CSC Media Group Ltd (formerly Chart Show Channels Ltd) v Video Performance Ltd  EWCA Civ 650, 27 May 2011, is a decision of the Court of Appeal for England and Wales which is not yet available on BAILII (this note being taken from a helpful alert on LexisNexis) but which raises important implications for anyone thinking of appealing against a decision of the UK's Copyright Tribunal.
In August 2010 Mr Justice Floyd heard an appeal against the first decision of the Tribunal on the going rate for broadcasting music videos. The appellant, Video Performance Ltd (VPL), was not very happy when the Tribunal said that the correct royalty rate payable by TV channel operator CSC should be somewhere in the region of 10% to 15% since an earlier licence between VPL and BSkyB set a more comfortably remunerative rate of 20%. Floyd J allowed VPL's appeal and held that, when the Tribunal assesses the amount the licensee must pay under the Copyright, Designs and Patents Act 1988 s.129, it must give proper weight to the terms of other comparable licences. In this case the Tribunal had taken account of the BSkyB licence only after it had reached its position that 10-15% was correct. Even if the Tribunal had reservations about the BSkyB licence, it couldn't just be shunted into the background since it was the single most significant piece of evidence as to what the proper royalty rate should be. The correct approach involved starting with the most relevant comparable licence, then adapting it to the circumstances of the present case. Since the Tribunal had not only taken the wrong view concerning the earlier licence but had also erred in not applying the pro-rating formula which the parties had themselves agreed while having no proper or rational basis for departing from that formula, the case would be remitted to a differently-constituted Tribunal for reconsideration.
The Court of Appeal allowed CSC's appeal. In its view the judge's criticisms of the Tribunal's arrival at the reduced window royalty rate took an unrealistic and unjustified view of its reasoning and adopted too prescriptive a view of the way such cases fell to be decided. This was because, before arriving at those figures, the Tribunal had surveyed the music video market and effectively rejected VPL's case that it had secured a freely negotiated voluntary acceptance of an alleged standard licensing approach of a headline 20 per cent royalty. Additionally, the Tribunal had made findings of fact which were directly relevant to its assessment of any comparables. This being so, it was unrealistic to subject the Tribunal's reasoning to a rigorous analysis which was based on the assumption that, when fixing the lower window, it had missed issues which it actually mentioned explicitly later on in its decision.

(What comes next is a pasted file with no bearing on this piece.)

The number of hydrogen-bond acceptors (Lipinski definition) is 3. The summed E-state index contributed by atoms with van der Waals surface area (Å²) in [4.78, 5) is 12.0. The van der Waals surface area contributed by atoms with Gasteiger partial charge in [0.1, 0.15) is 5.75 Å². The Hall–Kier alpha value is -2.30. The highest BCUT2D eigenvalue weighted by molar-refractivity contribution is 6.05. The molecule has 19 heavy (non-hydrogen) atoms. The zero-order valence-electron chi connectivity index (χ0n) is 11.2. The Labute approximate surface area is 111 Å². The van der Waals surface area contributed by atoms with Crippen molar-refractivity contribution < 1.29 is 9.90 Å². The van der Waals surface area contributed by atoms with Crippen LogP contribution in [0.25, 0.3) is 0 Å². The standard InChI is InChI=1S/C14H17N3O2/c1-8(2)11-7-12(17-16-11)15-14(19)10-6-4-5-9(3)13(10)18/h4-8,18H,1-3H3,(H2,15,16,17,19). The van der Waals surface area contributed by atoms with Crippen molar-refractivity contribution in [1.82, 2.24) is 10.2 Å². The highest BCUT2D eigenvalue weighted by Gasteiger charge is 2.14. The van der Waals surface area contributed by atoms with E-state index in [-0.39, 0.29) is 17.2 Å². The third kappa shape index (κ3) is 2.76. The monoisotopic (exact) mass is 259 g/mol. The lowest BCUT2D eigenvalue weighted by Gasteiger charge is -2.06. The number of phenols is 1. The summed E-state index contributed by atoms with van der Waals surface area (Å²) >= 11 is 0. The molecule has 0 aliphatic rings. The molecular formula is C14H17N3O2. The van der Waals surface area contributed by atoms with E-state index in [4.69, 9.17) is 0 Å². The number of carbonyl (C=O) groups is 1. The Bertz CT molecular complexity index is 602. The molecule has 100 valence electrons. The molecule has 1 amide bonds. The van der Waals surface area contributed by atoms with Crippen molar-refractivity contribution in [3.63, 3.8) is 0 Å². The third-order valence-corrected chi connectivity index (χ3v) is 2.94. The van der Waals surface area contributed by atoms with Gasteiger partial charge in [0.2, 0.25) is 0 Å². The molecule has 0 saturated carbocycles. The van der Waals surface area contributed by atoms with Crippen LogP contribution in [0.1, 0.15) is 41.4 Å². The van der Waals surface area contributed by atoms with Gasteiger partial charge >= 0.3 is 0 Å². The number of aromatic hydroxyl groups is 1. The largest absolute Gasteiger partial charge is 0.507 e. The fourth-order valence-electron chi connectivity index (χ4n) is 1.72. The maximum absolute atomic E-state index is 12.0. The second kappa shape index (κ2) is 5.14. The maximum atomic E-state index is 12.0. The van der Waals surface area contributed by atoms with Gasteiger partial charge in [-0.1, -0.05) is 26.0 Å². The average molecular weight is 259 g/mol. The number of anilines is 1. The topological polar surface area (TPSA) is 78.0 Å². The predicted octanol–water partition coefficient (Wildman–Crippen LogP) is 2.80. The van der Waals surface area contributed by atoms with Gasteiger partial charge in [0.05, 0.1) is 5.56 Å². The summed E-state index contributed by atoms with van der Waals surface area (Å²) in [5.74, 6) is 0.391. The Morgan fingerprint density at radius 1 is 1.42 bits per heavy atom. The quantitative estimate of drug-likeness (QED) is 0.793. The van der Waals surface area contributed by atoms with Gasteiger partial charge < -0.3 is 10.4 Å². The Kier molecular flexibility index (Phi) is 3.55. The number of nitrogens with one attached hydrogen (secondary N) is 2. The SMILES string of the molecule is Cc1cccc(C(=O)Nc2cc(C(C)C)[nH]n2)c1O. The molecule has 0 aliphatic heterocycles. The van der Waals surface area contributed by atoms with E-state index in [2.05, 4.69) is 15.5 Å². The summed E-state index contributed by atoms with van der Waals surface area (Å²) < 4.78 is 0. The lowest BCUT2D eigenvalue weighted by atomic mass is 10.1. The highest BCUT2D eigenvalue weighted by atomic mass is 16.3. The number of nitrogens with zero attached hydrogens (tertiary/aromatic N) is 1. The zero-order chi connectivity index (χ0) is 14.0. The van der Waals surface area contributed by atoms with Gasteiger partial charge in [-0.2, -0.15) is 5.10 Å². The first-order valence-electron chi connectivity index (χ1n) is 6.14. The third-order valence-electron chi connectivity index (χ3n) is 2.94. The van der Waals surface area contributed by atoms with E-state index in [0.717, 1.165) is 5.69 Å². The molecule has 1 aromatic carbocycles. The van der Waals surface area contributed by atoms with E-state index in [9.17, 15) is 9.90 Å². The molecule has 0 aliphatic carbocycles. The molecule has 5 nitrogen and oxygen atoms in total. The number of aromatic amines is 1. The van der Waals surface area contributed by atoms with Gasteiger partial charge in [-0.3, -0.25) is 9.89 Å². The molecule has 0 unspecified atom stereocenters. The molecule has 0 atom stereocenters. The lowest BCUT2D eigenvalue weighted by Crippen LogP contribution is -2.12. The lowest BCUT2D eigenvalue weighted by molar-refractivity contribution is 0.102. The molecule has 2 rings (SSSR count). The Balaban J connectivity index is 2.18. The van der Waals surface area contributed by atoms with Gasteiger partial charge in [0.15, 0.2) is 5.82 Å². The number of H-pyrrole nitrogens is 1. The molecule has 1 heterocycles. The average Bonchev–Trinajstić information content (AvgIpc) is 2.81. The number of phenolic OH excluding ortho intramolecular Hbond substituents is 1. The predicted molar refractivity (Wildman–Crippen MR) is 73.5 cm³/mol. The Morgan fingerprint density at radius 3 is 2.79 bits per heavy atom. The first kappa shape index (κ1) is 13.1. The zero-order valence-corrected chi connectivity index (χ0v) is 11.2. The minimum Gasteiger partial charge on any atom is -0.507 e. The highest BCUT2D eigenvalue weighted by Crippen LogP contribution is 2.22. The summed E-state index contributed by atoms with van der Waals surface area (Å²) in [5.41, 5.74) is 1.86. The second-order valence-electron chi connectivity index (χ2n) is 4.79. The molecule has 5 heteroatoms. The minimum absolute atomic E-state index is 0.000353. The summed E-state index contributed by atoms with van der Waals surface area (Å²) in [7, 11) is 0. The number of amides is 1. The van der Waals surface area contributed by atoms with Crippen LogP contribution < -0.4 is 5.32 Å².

This would have been enough to bury Floyd J's decision by itself. However, having got up a reasonable momentum, the Court of Appeal was not going to be easy to stop. It would be odd, it added, to hold that a specialist Tribunal -- in a lengthy, conscientious and detailed judgment -- had ignored its own clear and proper statement of the correct legal approach. What's more, the Tribunal's findings of fact were capable of supporting a perfectly proper conclusion about the reduced window since the law did not compel the Tribunal to deploy any specific analytical structure and methodology. So long as it discharged its statutory duty under section 126, the precise way it carried out its analysis and the order in which it addressed the material issues in its decision could not undermine the validity of its conclusions.
It wasn't just the judge who came in for a bashing: VPL's criticisms of the Tribunal's approach to the reduced window royalty rate weren't worth a shout since they did not disclose any error of law which undermined the validity of its decision.